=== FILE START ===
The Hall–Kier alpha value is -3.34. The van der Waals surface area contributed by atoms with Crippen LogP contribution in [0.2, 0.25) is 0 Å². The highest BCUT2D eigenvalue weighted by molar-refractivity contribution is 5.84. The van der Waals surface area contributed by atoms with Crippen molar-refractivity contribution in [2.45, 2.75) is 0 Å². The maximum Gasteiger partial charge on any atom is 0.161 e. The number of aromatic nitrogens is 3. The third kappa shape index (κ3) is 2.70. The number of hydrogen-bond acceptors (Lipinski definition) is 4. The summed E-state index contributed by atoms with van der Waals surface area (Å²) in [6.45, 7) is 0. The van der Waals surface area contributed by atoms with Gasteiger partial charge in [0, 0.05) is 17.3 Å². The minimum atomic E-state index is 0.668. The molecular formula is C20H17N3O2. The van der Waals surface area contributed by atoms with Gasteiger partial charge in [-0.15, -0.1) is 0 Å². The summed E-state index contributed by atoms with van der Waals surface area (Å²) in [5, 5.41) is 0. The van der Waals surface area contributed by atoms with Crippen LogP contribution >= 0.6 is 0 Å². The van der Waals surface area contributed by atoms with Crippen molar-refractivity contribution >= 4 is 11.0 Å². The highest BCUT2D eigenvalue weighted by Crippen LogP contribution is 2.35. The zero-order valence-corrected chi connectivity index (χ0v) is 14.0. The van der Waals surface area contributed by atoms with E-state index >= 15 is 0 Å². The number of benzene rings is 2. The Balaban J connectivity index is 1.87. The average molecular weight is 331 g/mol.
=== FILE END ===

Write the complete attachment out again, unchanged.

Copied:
The Hall–Kier alpha value is -3.34. The van der Waals surface area contributed by atoms with Crippen LogP contribution in [0.2, 0.25) is 0 Å². The highest BCUT2D eigenvalue weighted by molar-refractivity contribution is 5.84. The van der Waals surface area contributed by atoms with Crippen molar-refractivity contribution in [2.45, 2.75) is 0 Å². The maximum Gasteiger partial charge on any atom is 0.161 e. The number of aromatic nitrogens is 3. The third kappa shape index (κ3) is 2.70. The number of hydrogen-bond acceptors (Lipinski definition) is 4. The summed E-state index contributed by atoms with van der Waals surface area (Å²) in [6.45, 7) is 0. The van der Waals surface area contributed by atoms with Gasteiger partial charge in [0, 0.05) is 17.3 Å². The minimum atomic E-state index is 0.668. The molecular formula is C20H17N3O2. The van der Waals surface area contributed by atoms with Gasteiger partial charge in [-0.15, -0.1) is 0 Å². The summed E-state index contributed by atoms with van der Waals surface area (Å²) in [5, 5.41) is 0. The van der Waals surface area contributed by atoms with Crippen LogP contribution >= 0.6 is 0 Å². The van der Waals surface area contributed by atoms with Crippen molar-refractivity contribution >= 4 is 11.0 Å². The highest BCUT2D eigenvalue weighted by Crippen LogP contribution is 2.35. The zero-order valence-corrected chi connectivity index (χ0v) is 14.0. The van der Waals surface area contributed by atoms with E-state index >= 15 is 0 Å². The number of benzene rings is 2. The Balaban J connectivity index is 1.87. The average molecular weight is 331 g/mol.